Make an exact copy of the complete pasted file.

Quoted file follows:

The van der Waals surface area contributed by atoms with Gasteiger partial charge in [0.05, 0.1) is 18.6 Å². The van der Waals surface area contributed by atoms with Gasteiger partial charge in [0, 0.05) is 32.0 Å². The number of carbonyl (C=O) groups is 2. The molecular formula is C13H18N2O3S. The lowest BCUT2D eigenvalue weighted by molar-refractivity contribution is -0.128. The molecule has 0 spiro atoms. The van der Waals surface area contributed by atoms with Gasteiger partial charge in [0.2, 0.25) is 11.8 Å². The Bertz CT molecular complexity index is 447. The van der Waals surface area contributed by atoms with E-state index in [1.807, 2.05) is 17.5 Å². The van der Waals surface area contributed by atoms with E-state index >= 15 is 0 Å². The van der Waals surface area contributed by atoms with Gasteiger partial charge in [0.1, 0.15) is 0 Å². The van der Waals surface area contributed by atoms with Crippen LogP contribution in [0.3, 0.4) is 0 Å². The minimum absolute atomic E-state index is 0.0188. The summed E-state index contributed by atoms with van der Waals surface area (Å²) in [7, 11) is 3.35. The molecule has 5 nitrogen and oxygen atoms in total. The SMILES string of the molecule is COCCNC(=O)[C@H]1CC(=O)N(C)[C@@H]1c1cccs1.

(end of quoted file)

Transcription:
The van der Waals surface area contributed by atoms with Gasteiger partial charge in [0.05, 0.1) is 18.6 Å². The van der Waals surface area contributed by atoms with Gasteiger partial charge in [0, 0.05) is 32.0 Å². The number of carbonyl (C=O) groups is 2. The molecular formula is C13H18N2O3S. The lowest BCUT2D eigenvalue weighted by molar-refractivity contribution is -0.128. The molecule has 0 spiro atoms. The van der Waals surface area contributed by atoms with Gasteiger partial charge in [0.2, 0.25) is 11.8 Å². The Bertz CT molecular complexity index is 447. The van der Waals surface area contributed by atoms with E-state index in [1.807, 2.05) is 17.5 Å². The van der Waals surface area contributed by atoms with E-state index >= 15 is 0 Å². The van der Waals surface area contributed by atoms with Gasteiger partial charge in [0.1, 0.15) is 0 Å². The van der Waals surface area contributed by atoms with Crippen LogP contribution in [0.3, 0.4) is 0 Å². The minimum absolute atomic E-state index is 0.0188. The summed E-state index contributed by atoms with van der Waals surface area (Å²) in [7, 11) is 3.35. The molecule has 5 nitrogen and oxygen atoms in total. The SMILES string of the molecule is COCCNC(=O)[C@H]1CC(=O)N(C)[C@@H]1c1cccs1.